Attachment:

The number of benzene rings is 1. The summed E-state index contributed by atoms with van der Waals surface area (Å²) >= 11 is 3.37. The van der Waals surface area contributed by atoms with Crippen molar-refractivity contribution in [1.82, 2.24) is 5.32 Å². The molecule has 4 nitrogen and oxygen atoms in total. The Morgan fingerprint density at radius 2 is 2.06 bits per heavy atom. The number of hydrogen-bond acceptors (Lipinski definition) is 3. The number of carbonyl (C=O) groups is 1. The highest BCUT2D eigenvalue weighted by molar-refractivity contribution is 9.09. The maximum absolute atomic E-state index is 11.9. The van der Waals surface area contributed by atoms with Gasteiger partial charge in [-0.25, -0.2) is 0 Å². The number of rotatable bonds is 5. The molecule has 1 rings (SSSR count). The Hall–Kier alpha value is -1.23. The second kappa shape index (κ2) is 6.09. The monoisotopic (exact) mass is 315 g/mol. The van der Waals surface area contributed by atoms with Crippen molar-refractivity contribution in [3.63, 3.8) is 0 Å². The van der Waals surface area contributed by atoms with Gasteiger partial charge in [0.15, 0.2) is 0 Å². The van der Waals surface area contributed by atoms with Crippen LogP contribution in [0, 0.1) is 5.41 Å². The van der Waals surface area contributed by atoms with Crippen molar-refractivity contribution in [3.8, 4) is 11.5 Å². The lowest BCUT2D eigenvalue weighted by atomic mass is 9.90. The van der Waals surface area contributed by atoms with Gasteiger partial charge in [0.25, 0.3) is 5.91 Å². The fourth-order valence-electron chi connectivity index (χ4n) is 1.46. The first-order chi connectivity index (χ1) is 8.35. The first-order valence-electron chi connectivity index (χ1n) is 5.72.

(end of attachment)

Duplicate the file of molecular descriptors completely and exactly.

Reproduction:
The number of benzene rings is 1. The summed E-state index contributed by atoms with van der Waals surface area (Å²) >= 11 is 3.37. The van der Waals surface area contributed by atoms with Crippen molar-refractivity contribution in [1.82, 2.24) is 5.32 Å². The molecule has 4 nitrogen and oxygen atoms in total. The Morgan fingerprint density at radius 2 is 2.06 bits per heavy atom. The number of hydrogen-bond acceptors (Lipinski definition) is 3. The number of carbonyl (C=O) groups is 1. The highest BCUT2D eigenvalue weighted by molar-refractivity contribution is 9.09. The maximum absolute atomic E-state index is 11.9. The van der Waals surface area contributed by atoms with Gasteiger partial charge in [-0.25, -0.2) is 0 Å². The number of rotatable bonds is 5. The molecule has 1 rings (SSSR count). The Hall–Kier alpha value is -1.23. The second kappa shape index (κ2) is 6.09. The monoisotopic (exact) mass is 315 g/mol. The van der Waals surface area contributed by atoms with Crippen molar-refractivity contribution in [3.63, 3.8) is 0 Å². The van der Waals surface area contributed by atoms with Gasteiger partial charge in [0.15, 0.2) is 0 Å². The van der Waals surface area contributed by atoms with Crippen LogP contribution in [0, 0.1) is 5.41 Å². The van der Waals surface area contributed by atoms with Crippen molar-refractivity contribution in [3.8, 4) is 11.5 Å². The lowest BCUT2D eigenvalue weighted by atomic mass is 9.90. The van der Waals surface area contributed by atoms with Gasteiger partial charge in [0.25, 0.3) is 5.91 Å². The fourth-order valence-electron chi connectivity index (χ4n) is 1.46. The first-order chi connectivity index (χ1) is 8.35. The first-order valence-electron chi connectivity index (χ1n) is 5.72.